The ESB has confirmed to the Tipperary Star that it lowered water levels in Lough Derg in May for maintenance works. The confirmation comes following concerns by anglers and boat owners, as well as the River Shannon Protection Alliance, that the lake was lowered to study water levels if Irish Water goes ahead with its plan to take water from Lough Derg and pipe it to Dublin.
Ervia, the company with responsibility for Irish Water, had told the Tipperay Star that the lake was lowered by the ESB but had directed enquiries on the nature of the work to the ESB.
In a statement, the ESB said it lowered water levels in late May at a time when essential maintenance works were being undertaken on infrastructure on the Lower Shannon and high rainfall was forecast. The level to which the lake was lowered was within the normal operating range. These maintenance works are now complete and the level in Lough Derg has subsequently risen.
The ESB carried out maintenance to the bearings and joints of O’Brien’s Bridge, Clonlara Bridge, Blackwater Bridge and Parteen Bridge. This work involved a cherry picker working off a pontoon. In order to allow this work to be carried out safely, flows through the headrace had to be limited. Separately, a scheduled outage to a turbine in Ardnacrusha took place, meaning that Ardnacrusha’s capacity for passing flows was temporarily curtailed.
The Black River Culvert, which enters the Shannon below Parteen Weir, was also cleaned. This takes place every 10 years in order to allow an inspection be carried out. In order to safely carry out work in the culvert, the water level in Lough Derg had to be such that there was a low risk of spilling at Parteen Weir.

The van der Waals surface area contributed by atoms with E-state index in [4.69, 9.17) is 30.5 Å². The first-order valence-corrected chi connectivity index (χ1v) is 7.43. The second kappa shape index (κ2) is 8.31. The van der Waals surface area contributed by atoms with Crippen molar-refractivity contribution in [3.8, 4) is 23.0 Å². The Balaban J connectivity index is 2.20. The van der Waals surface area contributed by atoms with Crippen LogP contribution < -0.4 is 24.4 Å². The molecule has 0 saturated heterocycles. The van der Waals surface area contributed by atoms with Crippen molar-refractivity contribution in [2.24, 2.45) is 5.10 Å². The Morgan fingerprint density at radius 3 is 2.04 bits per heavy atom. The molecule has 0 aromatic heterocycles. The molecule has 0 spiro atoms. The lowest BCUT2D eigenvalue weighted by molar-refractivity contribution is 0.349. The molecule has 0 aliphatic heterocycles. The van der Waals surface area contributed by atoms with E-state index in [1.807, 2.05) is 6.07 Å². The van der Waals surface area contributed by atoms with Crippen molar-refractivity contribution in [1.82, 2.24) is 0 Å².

The occurrence of these three maintenance events together meant that ESB’s normal capacity for dealing with flows on the Shannon was curtailed. In order to account for this and to allow the work to be carried out safely, the level in Lough Derg was lowered to make as much storage available as possible. The level to which the lake was lowered was within the range of levels to which Lough Derg is regulated.
In addition, during periods of very low flow - as was the case last year - ESB aims to have a high water level in the lake to ensure that if there were a severe and prolonged drought, the lake level would not be reduced to too low a level.